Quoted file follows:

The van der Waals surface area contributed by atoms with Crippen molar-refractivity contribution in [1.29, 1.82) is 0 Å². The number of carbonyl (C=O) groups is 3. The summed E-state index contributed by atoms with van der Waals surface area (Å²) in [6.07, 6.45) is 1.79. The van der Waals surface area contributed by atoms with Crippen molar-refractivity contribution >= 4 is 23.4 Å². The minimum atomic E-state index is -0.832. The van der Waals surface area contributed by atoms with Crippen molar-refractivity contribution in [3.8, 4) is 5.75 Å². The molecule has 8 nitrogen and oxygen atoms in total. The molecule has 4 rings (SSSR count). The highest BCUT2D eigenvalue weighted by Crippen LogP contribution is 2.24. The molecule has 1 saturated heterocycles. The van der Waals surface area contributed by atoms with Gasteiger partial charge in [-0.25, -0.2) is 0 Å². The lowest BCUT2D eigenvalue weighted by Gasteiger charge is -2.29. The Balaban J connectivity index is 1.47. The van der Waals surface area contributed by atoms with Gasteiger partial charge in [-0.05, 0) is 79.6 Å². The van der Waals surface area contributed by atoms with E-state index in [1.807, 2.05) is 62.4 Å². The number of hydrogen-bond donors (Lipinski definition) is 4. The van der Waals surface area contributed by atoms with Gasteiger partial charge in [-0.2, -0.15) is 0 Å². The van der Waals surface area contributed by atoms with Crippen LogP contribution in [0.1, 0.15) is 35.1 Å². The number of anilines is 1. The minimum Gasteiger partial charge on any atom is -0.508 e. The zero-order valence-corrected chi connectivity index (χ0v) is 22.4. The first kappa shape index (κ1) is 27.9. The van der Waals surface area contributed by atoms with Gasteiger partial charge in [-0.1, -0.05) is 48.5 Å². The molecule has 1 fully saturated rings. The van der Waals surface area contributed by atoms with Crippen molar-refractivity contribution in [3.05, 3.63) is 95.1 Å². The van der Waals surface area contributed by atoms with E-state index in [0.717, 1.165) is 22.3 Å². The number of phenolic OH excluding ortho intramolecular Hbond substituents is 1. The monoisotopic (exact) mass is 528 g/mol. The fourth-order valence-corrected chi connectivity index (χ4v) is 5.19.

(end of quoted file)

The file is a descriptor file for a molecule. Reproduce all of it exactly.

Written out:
The van der Waals surface area contributed by atoms with Crippen molar-refractivity contribution in [1.29, 1.82) is 0 Å². The number of carbonyl (C=O) groups is 3. The summed E-state index contributed by atoms with van der Waals surface area (Å²) in [6.07, 6.45) is 1.79. The van der Waals surface area contributed by atoms with Crippen molar-refractivity contribution >= 4 is 23.4 Å². The minimum atomic E-state index is -0.832. The van der Waals surface area contributed by atoms with Crippen molar-refractivity contribution in [3.8, 4) is 5.75 Å². The molecule has 8 nitrogen and oxygen atoms in total. The molecule has 4 rings (SSSR count). The highest BCUT2D eigenvalue weighted by Crippen LogP contribution is 2.24. The molecule has 1 saturated heterocycles. The van der Waals surface area contributed by atoms with Gasteiger partial charge in [-0.25, -0.2) is 0 Å². The lowest BCUT2D eigenvalue weighted by Gasteiger charge is -2.29. The Balaban J connectivity index is 1.47. The van der Waals surface area contributed by atoms with Gasteiger partial charge in [-0.05, 0) is 79.6 Å². The van der Waals surface area contributed by atoms with E-state index in [1.807, 2.05) is 62.4 Å². The number of hydrogen-bond donors (Lipinski definition) is 4. The van der Waals surface area contributed by atoms with Gasteiger partial charge in [-0.2, -0.15) is 0 Å². The van der Waals surface area contributed by atoms with Crippen LogP contribution in [0.1, 0.15) is 35.1 Å². The number of anilines is 1. The minimum Gasteiger partial charge on any atom is -0.508 e. The zero-order valence-corrected chi connectivity index (χ0v) is 22.4. The first kappa shape index (κ1) is 27.9. The van der Waals surface area contributed by atoms with Gasteiger partial charge in [-0.1, -0.05) is 48.5 Å². The molecule has 1 fully saturated rings. The van der Waals surface area contributed by atoms with Crippen molar-refractivity contribution in [3.05, 3.63) is 95.1 Å². The van der Waals surface area contributed by atoms with E-state index in [0.717, 1.165) is 22.3 Å². The number of phenolic OH excluding ortho intramolecular Hbond substituents is 1. The monoisotopic (exact) mass is 528 g/mol. The fourth-order valence-corrected chi connectivity index (χ4v) is 5.19.